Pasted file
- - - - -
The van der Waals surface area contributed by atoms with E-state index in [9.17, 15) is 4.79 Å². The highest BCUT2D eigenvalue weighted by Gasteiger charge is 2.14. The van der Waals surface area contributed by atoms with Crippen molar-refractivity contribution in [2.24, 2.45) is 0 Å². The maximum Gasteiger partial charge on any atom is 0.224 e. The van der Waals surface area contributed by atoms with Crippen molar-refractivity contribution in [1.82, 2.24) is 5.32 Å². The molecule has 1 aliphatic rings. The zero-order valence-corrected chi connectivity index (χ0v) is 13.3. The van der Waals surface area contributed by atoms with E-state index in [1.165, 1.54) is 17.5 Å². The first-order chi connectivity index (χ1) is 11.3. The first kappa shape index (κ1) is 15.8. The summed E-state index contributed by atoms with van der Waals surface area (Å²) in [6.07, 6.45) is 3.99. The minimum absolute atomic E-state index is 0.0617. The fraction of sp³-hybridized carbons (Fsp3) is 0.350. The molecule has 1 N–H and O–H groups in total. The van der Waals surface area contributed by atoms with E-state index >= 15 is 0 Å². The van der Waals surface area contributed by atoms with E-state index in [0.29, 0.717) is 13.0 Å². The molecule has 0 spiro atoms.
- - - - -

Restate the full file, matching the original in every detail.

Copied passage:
The van der Waals surface area contributed by atoms with E-state index in [9.17, 15) is 4.79 Å². The highest BCUT2D eigenvalue weighted by Gasteiger charge is 2.14. The van der Waals surface area contributed by atoms with Crippen molar-refractivity contribution in [2.24, 2.45) is 0 Å². The maximum Gasteiger partial charge on any atom is 0.224 e. The van der Waals surface area contributed by atoms with Crippen molar-refractivity contribution in [1.82, 2.24) is 5.32 Å². The molecule has 1 aliphatic rings. The zero-order valence-corrected chi connectivity index (χ0v) is 13.3. The van der Waals surface area contributed by atoms with E-state index in [1.165, 1.54) is 17.5 Å². The first-order chi connectivity index (χ1) is 11.3. The first kappa shape index (κ1) is 15.8. The summed E-state index contributed by atoms with van der Waals surface area (Å²) in [6.07, 6.45) is 3.99. The minimum absolute atomic E-state index is 0.0617. The fraction of sp³-hybridized carbons (Fsp3) is 0.350. The molecule has 1 N–H and O–H groups in total. The van der Waals surface area contributed by atoms with E-state index >= 15 is 0 Å². The van der Waals surface area contributed by atoms with E-state index in [0.29, 0.717) is 13.0 Å². The molecule has 0 spiro atoms.